Observational research is a way that we can observe behaviour and record it. I think it’s a good alternative in certain circumstances (shared in this post). There are 3 main ways to do observational research:
Naturalistic observation: Researcher observes people’s behaviour where it typically occurs.
Participant observation: Researcher becomes an active participant in a group or situation they are studying.
Structured observation: The researcher might introduce a specific activity or task in a more structured or controlled setting, and then observe a specific set of behaviours (instead of recording everything that happens and making sense of it later). The focus here is on collecting more quantitative rather than qualitative data, usually by using a tool like a checklist or rubric.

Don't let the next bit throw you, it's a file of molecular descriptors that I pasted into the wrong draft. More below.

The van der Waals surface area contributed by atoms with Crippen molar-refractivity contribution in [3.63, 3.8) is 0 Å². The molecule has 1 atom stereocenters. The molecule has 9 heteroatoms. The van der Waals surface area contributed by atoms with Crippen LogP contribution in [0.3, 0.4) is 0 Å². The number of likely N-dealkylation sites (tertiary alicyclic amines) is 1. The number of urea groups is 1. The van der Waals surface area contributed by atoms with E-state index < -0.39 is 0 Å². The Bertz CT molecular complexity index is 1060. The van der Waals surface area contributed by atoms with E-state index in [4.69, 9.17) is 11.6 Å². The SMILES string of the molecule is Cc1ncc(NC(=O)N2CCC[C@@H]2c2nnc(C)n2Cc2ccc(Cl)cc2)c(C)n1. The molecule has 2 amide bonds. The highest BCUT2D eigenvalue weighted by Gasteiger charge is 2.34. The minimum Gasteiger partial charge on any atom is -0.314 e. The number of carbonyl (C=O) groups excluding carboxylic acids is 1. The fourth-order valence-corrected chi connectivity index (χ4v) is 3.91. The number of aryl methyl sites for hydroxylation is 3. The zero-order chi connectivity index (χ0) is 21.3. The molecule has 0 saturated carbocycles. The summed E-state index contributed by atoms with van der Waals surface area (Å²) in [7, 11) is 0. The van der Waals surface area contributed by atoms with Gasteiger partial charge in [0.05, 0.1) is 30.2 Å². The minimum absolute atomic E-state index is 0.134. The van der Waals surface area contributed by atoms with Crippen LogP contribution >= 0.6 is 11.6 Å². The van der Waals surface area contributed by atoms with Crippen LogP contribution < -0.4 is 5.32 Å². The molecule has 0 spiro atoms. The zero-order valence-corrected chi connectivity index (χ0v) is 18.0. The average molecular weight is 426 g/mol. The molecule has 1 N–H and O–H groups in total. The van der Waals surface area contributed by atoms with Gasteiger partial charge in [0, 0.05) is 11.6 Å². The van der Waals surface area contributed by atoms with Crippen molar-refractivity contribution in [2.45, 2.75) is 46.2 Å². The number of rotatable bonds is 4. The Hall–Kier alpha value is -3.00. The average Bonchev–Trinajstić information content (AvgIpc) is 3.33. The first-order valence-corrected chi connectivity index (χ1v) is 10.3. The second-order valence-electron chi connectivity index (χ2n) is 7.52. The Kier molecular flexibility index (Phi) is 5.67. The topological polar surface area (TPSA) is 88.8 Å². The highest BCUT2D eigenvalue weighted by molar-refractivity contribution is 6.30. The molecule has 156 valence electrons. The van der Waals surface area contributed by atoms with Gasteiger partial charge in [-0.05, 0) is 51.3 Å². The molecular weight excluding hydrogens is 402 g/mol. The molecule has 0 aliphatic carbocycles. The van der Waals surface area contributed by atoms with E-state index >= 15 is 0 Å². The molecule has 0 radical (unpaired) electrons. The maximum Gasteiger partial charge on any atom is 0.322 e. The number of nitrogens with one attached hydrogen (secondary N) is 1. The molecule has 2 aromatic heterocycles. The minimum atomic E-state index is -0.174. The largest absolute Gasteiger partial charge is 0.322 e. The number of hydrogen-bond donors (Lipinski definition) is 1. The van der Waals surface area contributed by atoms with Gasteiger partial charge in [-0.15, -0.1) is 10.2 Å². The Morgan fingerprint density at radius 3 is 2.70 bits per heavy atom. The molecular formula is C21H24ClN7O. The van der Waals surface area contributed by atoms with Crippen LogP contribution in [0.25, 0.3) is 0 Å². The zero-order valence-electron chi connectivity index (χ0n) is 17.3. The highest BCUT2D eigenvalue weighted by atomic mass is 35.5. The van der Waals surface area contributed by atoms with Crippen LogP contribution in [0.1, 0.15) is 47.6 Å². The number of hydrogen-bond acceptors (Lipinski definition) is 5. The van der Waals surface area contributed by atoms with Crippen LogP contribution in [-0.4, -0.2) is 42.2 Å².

The first two approaches are quite similar. They both involve observing people and behaviour where it typically occurs (observe classroom behaviour in the classroom setting). If people are aware that you’re observing their behaviour, keep in mind that they may act differently (at least initially - this diminishes over time). For these first two approaches, the data collected can include unstructured interview, notes based on observations and interactions, documents, photographs or videos.
More on this next Monday!